Carrie Mae Weems’s inaugural show at the gallery highlights many of the artist’s most important bodies of work. Focusing on history, identity, and the structure of power, WITNESS traces Weems’s use of visual storytelling through photographs and video.
Carrie Mae WeemsUntitled (Playing harmonica)
Carrie Mae WeemsUntitled (Man reading newspaper)
In the Kitchen Table series, Weems is shown at the emotional center of an imagined domestic world, in staged photographs that build a rich fictional narrative around her role as a lover, friend, and mother. In the well-known series, Weems cast herself in her photographs for the first time, playing the central character in scenes that depict intimate relationships and explore themes of tenderness and vulnerability.
Carrie Mae WeemsDiana Portraits (Younger Woman)
The triptych Diana Portraits (Younger Woman), 1992, is one of several reappropriated photographs from Weems’s Sea Islands series, in which she documented traces of West African traditions in Gullah communities off the coast of Georgia and South Carolina. In it, Weems reframes daguerreotypes of an enslaved woman, made in 1850 by Joseph T. Zealy as part of a commission from Harvard zoologist Louis Agassiz in support of his racist scientific theories (Weems returned to the Zealy photographs in her later series, From Here I Saw What Happened and I Cried). In the introduction to the Sea Islands catalogue, William T. Dooley writes that with the portraits, Weems “frees these captured icons,” and “reinvents their purpose,” declaring them to be art objects in the gallery, and returning to her subjects the dignity and humanity they had been denied.
Carrie Mae WeemsStairways to Heaven
In the 1993 series Africa, Weems photographed structures in Ghana, Senegal and Mali, exploring the ways that gender and power are expressed in architecture, and recording vestiges of the slave trade. Using the language of folklore and storytelling, this series marked the beginning of Weems’s investigation into how buildings and spaces can embody dominance and control, a theme that Weems has returned to in later work.
“In Cuba, I wanted to be with a number of different kinds of people,” Weems has said about Dreaming In Cuba, a project in which she included herself in photographs depicting the daily lives of Cubans. In order to better understand the country, Weems spent time with workers in sugarcane fields and at the Wifredo Lam Center of Contemporary Art, among other locations, and used her own experience of labor in these places to develop the series.
Carrie Mae WeemsPiazza del Popolo I – Ancient Rome
Begun while in Italy as a recipient of the Joseph H. Hazen Rome Prize Fellowship at the American Academy in Rome, Weems stands before monumental architecture and wide landscapes in her series Roaming. Positioning herself in the same place as the viewer, facing the monuments, Weems asks us to consider our own relationship to these historically charged locales.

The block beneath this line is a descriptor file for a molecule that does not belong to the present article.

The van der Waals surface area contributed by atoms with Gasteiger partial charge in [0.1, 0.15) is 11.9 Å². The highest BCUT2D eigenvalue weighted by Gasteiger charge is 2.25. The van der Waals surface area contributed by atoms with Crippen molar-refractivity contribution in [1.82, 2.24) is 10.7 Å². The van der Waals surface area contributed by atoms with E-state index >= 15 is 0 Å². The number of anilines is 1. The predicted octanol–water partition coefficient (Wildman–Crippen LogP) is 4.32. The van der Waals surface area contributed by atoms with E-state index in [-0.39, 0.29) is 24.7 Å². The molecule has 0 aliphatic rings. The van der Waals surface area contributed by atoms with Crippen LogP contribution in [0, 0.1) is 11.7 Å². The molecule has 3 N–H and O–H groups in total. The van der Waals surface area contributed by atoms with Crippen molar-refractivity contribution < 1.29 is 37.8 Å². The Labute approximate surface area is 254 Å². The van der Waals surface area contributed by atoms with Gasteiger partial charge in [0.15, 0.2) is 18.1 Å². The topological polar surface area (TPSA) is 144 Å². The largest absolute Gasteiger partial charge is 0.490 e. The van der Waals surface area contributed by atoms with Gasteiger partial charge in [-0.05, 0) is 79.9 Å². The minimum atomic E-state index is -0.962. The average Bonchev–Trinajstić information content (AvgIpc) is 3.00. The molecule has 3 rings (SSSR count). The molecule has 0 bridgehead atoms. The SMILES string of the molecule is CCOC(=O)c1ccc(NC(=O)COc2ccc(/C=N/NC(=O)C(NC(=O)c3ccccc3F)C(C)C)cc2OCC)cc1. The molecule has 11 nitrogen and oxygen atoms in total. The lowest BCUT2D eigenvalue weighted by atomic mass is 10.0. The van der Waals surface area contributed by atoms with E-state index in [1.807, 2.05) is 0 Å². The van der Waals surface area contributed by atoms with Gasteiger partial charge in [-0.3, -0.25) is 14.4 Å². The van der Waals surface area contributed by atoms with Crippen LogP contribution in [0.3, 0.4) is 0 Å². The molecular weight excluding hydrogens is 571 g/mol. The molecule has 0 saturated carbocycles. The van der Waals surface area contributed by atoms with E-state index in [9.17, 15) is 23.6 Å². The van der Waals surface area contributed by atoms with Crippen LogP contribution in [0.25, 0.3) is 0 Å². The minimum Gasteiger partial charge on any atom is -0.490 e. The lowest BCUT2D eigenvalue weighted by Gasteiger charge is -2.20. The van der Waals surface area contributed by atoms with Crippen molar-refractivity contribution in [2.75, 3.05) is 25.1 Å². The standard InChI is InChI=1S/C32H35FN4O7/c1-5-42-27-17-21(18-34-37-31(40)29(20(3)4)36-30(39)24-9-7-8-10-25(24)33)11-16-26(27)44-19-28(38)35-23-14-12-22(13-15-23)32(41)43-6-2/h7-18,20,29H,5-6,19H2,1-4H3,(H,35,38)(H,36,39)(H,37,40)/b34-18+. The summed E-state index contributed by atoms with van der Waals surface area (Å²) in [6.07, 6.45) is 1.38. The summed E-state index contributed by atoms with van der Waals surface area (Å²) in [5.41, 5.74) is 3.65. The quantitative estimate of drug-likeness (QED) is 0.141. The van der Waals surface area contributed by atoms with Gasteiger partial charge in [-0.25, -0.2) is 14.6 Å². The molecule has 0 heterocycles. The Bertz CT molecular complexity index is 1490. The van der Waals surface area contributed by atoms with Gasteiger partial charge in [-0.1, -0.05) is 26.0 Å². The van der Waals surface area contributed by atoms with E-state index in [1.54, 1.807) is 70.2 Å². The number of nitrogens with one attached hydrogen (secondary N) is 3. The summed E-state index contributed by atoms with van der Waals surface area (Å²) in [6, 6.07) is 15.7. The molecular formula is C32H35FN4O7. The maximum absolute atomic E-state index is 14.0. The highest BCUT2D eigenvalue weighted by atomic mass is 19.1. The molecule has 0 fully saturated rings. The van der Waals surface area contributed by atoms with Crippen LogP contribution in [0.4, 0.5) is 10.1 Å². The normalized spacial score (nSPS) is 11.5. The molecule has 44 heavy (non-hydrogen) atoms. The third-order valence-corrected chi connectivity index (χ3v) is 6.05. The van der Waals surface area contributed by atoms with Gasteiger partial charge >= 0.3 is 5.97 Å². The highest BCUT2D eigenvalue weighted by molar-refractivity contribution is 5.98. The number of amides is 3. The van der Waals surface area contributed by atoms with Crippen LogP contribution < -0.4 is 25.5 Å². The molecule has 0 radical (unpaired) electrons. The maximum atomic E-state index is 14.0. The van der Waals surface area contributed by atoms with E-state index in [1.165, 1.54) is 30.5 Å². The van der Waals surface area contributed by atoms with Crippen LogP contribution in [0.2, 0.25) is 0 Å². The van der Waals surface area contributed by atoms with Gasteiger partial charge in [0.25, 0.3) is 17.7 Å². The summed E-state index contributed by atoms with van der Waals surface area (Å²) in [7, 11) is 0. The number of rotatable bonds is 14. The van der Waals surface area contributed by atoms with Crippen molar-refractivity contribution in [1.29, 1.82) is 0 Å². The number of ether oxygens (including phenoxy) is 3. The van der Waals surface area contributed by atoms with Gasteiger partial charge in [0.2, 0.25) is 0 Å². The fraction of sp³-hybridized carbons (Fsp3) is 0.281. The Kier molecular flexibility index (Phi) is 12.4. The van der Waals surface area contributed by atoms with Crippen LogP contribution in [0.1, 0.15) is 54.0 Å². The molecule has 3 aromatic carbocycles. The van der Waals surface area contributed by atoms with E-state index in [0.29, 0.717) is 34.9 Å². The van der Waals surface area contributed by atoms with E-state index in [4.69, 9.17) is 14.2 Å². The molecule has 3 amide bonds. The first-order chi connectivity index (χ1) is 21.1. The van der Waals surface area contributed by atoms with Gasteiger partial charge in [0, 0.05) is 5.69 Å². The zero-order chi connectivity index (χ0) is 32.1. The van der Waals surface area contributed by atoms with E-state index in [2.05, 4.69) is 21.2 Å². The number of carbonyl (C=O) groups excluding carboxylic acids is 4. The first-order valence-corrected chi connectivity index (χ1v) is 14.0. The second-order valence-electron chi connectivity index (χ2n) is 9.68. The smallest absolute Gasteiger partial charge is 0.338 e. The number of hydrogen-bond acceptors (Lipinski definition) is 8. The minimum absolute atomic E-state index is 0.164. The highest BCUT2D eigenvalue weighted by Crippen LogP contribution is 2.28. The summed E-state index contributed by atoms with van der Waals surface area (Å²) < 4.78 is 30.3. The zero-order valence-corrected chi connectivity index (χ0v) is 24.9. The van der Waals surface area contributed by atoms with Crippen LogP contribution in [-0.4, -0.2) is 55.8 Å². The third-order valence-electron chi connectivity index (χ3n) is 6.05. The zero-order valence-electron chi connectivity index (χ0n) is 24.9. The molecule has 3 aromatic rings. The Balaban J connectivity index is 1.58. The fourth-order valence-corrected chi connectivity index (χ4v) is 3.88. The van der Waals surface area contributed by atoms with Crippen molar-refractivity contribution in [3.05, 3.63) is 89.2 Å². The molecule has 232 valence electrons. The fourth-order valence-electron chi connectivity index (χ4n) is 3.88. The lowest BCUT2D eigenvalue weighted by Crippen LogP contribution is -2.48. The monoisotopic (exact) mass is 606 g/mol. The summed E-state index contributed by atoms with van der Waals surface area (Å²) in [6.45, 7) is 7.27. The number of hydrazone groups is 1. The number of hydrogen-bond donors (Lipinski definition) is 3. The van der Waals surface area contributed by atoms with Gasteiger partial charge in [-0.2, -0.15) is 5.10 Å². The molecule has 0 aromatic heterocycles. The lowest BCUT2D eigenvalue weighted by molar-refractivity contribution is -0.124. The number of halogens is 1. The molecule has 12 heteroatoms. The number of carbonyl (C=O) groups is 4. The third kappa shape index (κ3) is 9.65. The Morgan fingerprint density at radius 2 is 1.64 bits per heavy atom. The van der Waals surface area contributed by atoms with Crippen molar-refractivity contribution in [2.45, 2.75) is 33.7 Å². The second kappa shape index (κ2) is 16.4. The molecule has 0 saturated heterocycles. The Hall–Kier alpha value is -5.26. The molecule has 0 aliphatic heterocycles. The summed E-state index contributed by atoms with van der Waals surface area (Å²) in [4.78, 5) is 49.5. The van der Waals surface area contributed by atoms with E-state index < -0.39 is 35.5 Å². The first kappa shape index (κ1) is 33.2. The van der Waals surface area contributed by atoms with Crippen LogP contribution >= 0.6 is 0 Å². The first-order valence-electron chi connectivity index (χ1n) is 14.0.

Carrie Mae WeemsThe Louvre
In the Museum series, Weems photographed herself in front of art institutions around the world, once again dressed in black with her back to the camera. Weems has described her character as a witness whose presence invites the viewer to consider how power is inscribed in the architecture of these spaces. The series asks viewers to think about who is welcomed and represented in the museums she records.
Carrie Mae WeemsAmerican Monuments I
In Blue Notes (2015-2016), the viewer sees grainy blue portraits of Black pop culture figures and artists whose faces are hidden by blocks of solid color. This concealment of identity suggests the ways in which society values Black cultural production, but often erases the influence of Black people’s cultural contributions to society.
Carrie Mae WeemsMahalia
Similarly, Slow Fade To Black comments on the invisibility of Black women in music, while also paying homage to their influence. The blurred portraits of icons such as Mahalia Jackson have an ethereal, ghostly quality, which speaks to the way that these Black women have vanished from communal recollection of pop culture, due to both the passage of time and racial prejudice.
Carrie Mae WeemsThe Assassination of Medgar, Malcolm and Martin
Carrie Mae WeemsMourning
Weems has often used performance marked by highly constructed artifice to explore how history is remembered and created. In Constructing History, Weems worked with college students to re-enact moments of social upheaval from the 1960s, building stage-like photographic tableaux.
Carrie Mae WeemsAll the Boys (Profile 1)
In All the Boys and the video People of a Darker Hue, Weems commemorates unarmed Black men and women killed by police. The video pairs footage of buoyant city life and solemn protest with a stark, highly stylized vision of the endlessness of oppression.